27 Jan Helping Seniors Cope With Springtime Allergies
Spring is right around the corner, and with this seasonal transition comes blossoming plant life. Trees, grasses, weeds and flowers release pollen during this time of year as part of their natural reproduction cycle. While pollen can occur during any time of the year, it’s most prevalent during the spring season.
Unfortunately, many seniors are allergic to pollen. When exposed to pollen, they experience an allergy attack that’s characterized by symptoms such as sneezing, nasal congestion, runny nose, itchy eyes and fatigue. If you know a senior who suffers from springtime allergies, you should consider the following tips to help him or her cope with this autoimmune disorder.
Check the Pollen Count
Pollen is more severe on some days than others. The good news is that many news stations, as well as health organizations, track the pollen level in their respective area on a daily basis. Known as “pollen count,” this metric reflects the number of pollen grains per cubic meter of air.
If the pollen count is high, you should encourage the senior to stay indoors until it has subsided. It only takes a few minutes of exposure to pollen to trigger an allergy attack. By limiting their time outdoors when the pollen count is high, seniors can protect themselves from springtime allergies.
Change the Air Filter
If the senior suffers from springtime allergies, consider changing the air filter in his or her home. Most residential homes and dwellings have an air filter. It’s used in conjunction with the air conditioner and furnace — or heat pump — to remove particulate matter from the air. As cool or warm air circulates in the senior’s home, it will pass through the air filter.
Most heating, ventilation and cooling (HVAC) technicians recommend replacing the air filter once every two to three months. The beginning of spring, however, is always a great time to change the air filter because of the season’s pollen. A fresh air filter will trap more pollen, allowing for a cleaner and more enjoyable living space for the senior.
Focus on Anti-Inflammatory Foods
Another way to help a senior cope with springtime allergies is to encourage him or her to eat more anti-inflammatory foods. Inflammation is a hallmark symptom of an allergy attack. When a senior suffers an allergy attack, his or her immune system will release inflammatory chemicals that cause internal swelling.
So, what are some anti-inflammatory foods that seniors can eat to cope with springtime allergies? Here are a few of the top foods known to suppress inflammation:
- Whole grains
- Green tea
Schedule a Doctor’s Visit
Assuming the senior hasn’t already seen a doctor about his or her springtime allergies, you should consider scheduling a visit on their behalf. There are prescription drugs available that can help reduce the frequency and severity of allergy attacks.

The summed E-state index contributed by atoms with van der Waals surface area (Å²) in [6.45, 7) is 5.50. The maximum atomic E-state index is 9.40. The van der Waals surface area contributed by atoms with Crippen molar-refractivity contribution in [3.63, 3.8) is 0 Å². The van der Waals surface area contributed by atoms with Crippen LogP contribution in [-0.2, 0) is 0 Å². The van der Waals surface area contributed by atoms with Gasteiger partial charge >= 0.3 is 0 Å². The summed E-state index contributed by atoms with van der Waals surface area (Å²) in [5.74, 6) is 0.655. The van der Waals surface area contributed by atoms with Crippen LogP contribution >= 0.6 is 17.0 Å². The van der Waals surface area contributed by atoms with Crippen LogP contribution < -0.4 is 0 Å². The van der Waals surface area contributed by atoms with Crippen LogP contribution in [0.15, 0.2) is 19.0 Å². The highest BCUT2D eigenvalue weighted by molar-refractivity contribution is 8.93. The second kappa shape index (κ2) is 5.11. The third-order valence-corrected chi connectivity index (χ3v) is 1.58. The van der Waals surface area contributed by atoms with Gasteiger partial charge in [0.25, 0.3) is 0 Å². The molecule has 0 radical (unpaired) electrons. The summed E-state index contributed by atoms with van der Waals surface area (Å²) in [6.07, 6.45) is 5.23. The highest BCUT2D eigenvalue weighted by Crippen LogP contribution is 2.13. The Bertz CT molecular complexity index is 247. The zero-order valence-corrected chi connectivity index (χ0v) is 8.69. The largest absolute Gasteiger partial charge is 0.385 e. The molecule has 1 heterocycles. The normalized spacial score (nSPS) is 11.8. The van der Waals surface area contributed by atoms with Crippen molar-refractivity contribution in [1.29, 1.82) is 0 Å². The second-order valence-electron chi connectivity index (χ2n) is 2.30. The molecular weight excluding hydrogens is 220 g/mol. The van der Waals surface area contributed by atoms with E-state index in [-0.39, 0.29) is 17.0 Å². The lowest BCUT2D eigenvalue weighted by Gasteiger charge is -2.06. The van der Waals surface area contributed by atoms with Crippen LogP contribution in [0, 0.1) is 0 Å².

For seniors, however, the most common type of allergy drug — antihistamines — may not be recommended. Antihistamines have a potential to cause dry mouth, water retention, dizziness and drowsiness. There are even some studies suggesting that frequent use of antihistamines can cause mood swings. For these reasons, doctors often recommend a different type of medication to prevent and treat springtime allergies. By taking the senior to the doctor, you can help him or her get the right treatment for their allergies.
Use a Humidifier
A humidifier can also prove useful for allergy-suffering seniors. Not to be confused with a dehumidifier, this device will raise the humidity level in the senior’s home. Humidifiers work by spraying small particles of water into the air. As these water droplets are released, the surrounding air becomes more humid.
How can a humidifier help seniors cope with springtime allergies? Well, when the air dry, pollen can travel more freely through the air. A humidifier makes the air more moist so that pollen is restricted. The moisture droplets in the air create a barrier that restricts pollen.
Know the Difference Between Allergies and Cold Infections
Because they share similar symptoms, springtime allergies and cold infections are often mistaken for each other. Therefore, you shouldn’t assume the senior is suffering from springtime allergies just because he or she is sneezing. The problem could be attributed to a cold infection rather than allergies.
Although they share similar similarities, there a few key differences between allergies and cold infections. Allergies, for instance, only manifest shortly after exposure to pollen (or other allergens), whereas cold infections can manifest anytime a person is exposed to the cold virus.
Cold infections typically last longer than allergy attacks. A springtime allergy attack may only last for one or two days, whereas a cold infection can last for up to a week. If a senior’s symptoms persist for three or more days, it’s probably a cold infection rather than an allergy attack.